Until midnight!

Jimmy 31:40
They’ve ripped out the floors; put in timber floors, so now they don’t have any sound insulation from the people above. When they go to the building manager, the building manager goes “well, yeah; what can you do?” Obviously, the building manager is thinking “I don’t care; I just want to rent these apartments out for as much as we can get and get the commission for them.”

Sue 32:03
That’s a problem in a holiday area. They may not be as tightly controlled. But now, the problem is going to get worse, because there are a lot more people going to live permanently in the holiday areas. They might have investment apartments in these areas that they used to rent out to people, but now they’re keeping hold of them, because they can’t go overseas for the holidays. So, they’re staying here. They’re just keeping their places vacant while they go and live there. Their friends may be going for a week or so, but, they want them to be good residential apartments and that may be a problem that’s going to happen in a lot of holiday areas.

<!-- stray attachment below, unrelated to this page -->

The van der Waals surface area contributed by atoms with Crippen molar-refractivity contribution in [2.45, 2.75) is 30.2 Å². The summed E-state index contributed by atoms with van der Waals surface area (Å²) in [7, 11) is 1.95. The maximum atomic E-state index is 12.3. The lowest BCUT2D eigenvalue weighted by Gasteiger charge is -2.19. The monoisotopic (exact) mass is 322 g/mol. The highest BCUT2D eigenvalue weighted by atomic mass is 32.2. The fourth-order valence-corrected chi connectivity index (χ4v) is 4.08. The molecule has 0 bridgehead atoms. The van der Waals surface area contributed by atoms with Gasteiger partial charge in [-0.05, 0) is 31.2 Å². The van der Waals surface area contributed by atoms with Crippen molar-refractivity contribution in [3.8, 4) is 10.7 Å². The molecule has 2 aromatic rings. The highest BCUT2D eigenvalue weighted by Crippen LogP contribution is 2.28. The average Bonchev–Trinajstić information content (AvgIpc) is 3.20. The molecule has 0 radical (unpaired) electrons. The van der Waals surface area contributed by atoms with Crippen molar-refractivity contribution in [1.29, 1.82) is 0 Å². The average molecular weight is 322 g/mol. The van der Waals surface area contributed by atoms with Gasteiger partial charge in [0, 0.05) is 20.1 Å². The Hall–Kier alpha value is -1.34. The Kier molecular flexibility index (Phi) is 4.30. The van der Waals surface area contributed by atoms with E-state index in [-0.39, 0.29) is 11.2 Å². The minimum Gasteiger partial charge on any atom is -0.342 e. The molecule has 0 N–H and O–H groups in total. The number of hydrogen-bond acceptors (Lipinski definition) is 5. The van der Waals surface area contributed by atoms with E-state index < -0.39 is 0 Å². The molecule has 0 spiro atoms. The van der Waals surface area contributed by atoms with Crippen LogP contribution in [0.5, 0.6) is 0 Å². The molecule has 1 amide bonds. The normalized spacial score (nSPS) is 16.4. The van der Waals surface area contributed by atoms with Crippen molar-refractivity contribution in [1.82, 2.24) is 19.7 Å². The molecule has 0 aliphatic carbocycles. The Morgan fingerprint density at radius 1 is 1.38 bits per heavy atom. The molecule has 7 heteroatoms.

Jimmy 32:42
I think so. I think there’s big lifestyle changes happening, for a variety of reasons and there’s a lot of settling to be done. So, did we get to yields?

Sue 32:53
As we know, yields is the the yearly profit made when you…

Jimmy 32:58
Compare your income with your outgoings.

Sue 33:02
Well, the amount you’ve paid for an apartment. It’s the profit, really; the annual profit. In Sydney, it was down 2.9%, over last year and in Melbourne, it was down even more, at 6.5%. Those are the only two places in the country where the yield was down for apartments. Everywhere else it was up and quite substantially. Darwin did the best (as you’d imagine), because their rents are doing so well. They’ve gone up the yields by 11.3%. Perth 11.3%… I mean, the Perth one is mostly because of the resources. Lots of resource companies (because the states are in often in lockdown ), are insisting their workers rent a permanent place, or for six months, or a year, rather than being fly in/fly out. They’re all renting locally, so that’s really helping the rental market. That’s really pushing rents up as well, so that’s been a big change.